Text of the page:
Goal 2: VM-VM Anti-Affinity rule
We need to keep two VMs apart on different hosts.
Hosted on your DRS-HA cluster in the form of VMs, you may have an SQL cluster for high availability or a load balanced web farm that is composed of multiple VMs. If two SQL servers are hosted on one physical host, you will lose both instances temporarily until VMware HA can restart them on one of the serving physical hosts. This will cause an unjustified interruption of service. Hence, it makes much sense to prevent DRS from placing VMs that perform the same job on the same physical host.
For this scenario, we will create a rule that separates our domain controllers to any two different hosts.
As before, DRS generated a recommendation in reaction to our new rule: it wants to migrate DC0 to the second host to keep it away from DC1.
In this case, it chose to move DC0 to ESX-B since DC0 is the most active while ESX-B is the least utilized host of the cluster. Therefore, vSphere DRS considers performance optimization when providing its recommendations, but it does so while considering affinity and anti-affinity rules.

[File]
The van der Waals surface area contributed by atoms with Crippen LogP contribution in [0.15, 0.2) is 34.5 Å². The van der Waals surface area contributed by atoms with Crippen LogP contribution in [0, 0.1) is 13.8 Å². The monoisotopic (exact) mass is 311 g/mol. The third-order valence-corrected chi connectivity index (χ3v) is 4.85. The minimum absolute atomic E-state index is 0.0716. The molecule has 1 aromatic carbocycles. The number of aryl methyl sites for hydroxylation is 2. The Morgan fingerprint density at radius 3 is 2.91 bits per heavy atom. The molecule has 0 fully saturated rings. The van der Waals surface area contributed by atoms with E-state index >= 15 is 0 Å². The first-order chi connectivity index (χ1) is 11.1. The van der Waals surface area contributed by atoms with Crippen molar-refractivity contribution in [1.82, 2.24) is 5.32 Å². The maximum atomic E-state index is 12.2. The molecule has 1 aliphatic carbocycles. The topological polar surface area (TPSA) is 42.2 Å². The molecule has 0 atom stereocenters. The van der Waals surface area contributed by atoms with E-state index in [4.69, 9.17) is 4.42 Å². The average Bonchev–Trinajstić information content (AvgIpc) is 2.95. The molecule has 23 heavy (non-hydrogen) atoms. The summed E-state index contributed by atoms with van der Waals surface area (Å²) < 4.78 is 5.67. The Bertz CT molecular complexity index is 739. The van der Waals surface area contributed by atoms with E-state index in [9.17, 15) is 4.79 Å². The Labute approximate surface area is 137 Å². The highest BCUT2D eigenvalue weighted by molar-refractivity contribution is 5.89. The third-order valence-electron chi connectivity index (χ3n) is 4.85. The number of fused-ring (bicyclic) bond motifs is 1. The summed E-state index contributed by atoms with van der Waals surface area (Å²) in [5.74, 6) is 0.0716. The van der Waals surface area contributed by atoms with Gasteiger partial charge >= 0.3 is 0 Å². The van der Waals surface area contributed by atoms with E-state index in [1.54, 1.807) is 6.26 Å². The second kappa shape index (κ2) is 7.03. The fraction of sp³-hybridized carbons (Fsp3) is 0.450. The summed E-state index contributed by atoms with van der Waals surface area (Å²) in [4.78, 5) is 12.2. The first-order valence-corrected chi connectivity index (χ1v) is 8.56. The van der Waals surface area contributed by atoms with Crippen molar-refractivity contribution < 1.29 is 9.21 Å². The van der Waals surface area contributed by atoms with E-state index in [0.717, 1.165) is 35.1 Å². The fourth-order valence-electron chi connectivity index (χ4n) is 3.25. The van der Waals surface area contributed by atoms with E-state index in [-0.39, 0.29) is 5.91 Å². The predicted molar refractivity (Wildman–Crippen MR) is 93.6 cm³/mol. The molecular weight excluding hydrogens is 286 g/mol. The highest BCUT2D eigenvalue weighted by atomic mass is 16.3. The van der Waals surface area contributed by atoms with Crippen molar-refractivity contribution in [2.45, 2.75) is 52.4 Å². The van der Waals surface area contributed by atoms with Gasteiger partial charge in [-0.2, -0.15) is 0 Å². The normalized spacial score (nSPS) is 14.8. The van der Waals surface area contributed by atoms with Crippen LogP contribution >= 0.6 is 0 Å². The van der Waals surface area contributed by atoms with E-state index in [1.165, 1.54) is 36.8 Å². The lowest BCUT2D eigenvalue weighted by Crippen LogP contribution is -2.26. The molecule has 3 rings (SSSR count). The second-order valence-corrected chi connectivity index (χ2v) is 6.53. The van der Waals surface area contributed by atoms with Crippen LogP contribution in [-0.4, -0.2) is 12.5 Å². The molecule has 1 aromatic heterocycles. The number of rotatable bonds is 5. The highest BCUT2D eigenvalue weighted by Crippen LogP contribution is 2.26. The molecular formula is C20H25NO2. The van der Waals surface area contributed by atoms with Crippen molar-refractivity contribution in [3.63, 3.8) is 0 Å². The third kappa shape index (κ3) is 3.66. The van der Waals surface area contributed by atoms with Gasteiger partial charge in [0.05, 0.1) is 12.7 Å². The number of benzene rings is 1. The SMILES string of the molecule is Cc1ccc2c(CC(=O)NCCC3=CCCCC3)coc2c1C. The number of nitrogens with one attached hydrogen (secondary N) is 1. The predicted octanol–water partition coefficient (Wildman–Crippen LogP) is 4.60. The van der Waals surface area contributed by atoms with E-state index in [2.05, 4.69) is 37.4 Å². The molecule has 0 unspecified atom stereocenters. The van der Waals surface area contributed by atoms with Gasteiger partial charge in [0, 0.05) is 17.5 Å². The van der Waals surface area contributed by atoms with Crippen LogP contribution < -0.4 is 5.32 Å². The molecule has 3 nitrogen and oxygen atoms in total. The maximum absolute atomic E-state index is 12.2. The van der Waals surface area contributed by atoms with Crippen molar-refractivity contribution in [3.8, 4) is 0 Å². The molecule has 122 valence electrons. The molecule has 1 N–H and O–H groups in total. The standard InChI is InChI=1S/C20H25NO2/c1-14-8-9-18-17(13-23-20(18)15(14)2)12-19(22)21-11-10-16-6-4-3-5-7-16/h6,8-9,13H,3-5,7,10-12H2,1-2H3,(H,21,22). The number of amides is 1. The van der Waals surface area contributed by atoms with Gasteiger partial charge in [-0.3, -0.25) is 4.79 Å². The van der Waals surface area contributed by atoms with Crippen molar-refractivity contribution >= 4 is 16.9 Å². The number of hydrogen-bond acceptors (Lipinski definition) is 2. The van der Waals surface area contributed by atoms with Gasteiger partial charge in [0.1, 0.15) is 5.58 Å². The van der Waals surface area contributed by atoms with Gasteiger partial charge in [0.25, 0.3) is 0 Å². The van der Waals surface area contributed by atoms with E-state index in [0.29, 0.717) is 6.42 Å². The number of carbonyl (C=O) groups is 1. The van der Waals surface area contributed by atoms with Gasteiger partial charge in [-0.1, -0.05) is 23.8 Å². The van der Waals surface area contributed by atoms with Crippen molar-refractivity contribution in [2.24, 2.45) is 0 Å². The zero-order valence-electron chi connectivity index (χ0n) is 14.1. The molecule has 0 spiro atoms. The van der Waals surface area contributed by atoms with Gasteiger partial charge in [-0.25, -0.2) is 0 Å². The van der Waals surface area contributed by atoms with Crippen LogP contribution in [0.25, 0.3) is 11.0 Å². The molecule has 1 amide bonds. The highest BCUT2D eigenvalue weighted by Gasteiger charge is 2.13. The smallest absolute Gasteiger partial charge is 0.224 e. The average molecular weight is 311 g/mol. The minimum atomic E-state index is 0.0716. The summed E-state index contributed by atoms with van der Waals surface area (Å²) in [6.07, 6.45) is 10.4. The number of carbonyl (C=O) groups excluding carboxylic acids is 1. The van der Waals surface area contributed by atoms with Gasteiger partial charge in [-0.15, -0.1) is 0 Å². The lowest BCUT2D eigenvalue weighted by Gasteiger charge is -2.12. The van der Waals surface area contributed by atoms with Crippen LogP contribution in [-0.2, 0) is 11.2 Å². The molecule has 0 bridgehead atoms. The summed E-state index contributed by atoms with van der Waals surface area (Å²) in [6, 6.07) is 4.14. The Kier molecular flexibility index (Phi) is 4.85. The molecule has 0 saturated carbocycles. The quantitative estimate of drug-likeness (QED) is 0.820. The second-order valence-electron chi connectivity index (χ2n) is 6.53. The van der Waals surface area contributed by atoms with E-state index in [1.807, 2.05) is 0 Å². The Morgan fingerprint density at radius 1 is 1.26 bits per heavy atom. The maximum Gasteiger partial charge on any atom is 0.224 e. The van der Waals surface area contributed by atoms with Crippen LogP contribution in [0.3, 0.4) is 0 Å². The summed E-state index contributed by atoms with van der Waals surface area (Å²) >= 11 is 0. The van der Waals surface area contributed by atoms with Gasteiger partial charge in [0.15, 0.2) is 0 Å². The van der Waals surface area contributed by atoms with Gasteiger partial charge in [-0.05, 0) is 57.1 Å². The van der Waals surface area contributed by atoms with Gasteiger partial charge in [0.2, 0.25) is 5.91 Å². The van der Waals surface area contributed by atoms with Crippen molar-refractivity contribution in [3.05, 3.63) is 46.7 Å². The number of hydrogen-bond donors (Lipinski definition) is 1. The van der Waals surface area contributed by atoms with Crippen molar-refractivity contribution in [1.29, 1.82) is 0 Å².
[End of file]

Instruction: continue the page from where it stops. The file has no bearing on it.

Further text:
Goal 3: VM-Host Affinity rule
We prefer to know where our vCenter.
It is estimated that around 60% of vCenter servers are installed as physical servers. I once asked an administrator why he chose to dedicate a full physical host to his vCenter instead of benefiting from the flexibility and better protection that installing it as VM can provide. His answer was, “If the vCenter service fails, I don’t want to waste my time connecting to each physical host searching for my vCenter to fix it.” This is a valid concern.
However a stronger reason to use VM-Host affinity rules is to limit running some VMs to a particular set of hosts. For example, Oracle requires its customers to license each host that may run an Oracle instance. This means that if your DRS cluster contains one Oracle VM, you may have to buy Oracle licenses for each host in your cluster. A way around this is to impose a hard limit on your VM to stick to some hosts and license those.
Since it is a hard rule, these types of VM-Host affinity rules are called “Must” (mandatory) Rules, while the other type is called “Should” (preferential) Rules.
Let us take a break from the theory and try to create our VM-Host affinity rule.
Opps, it seems that we cannot do that yet, as we need to create our “VM Groups” and “Host Groups” before that. In order to do this we need to go back to the DRS Configuration and add some “DRS Groups.”
With the new web client Work in Progress feature, we can minimize the dialog and create those.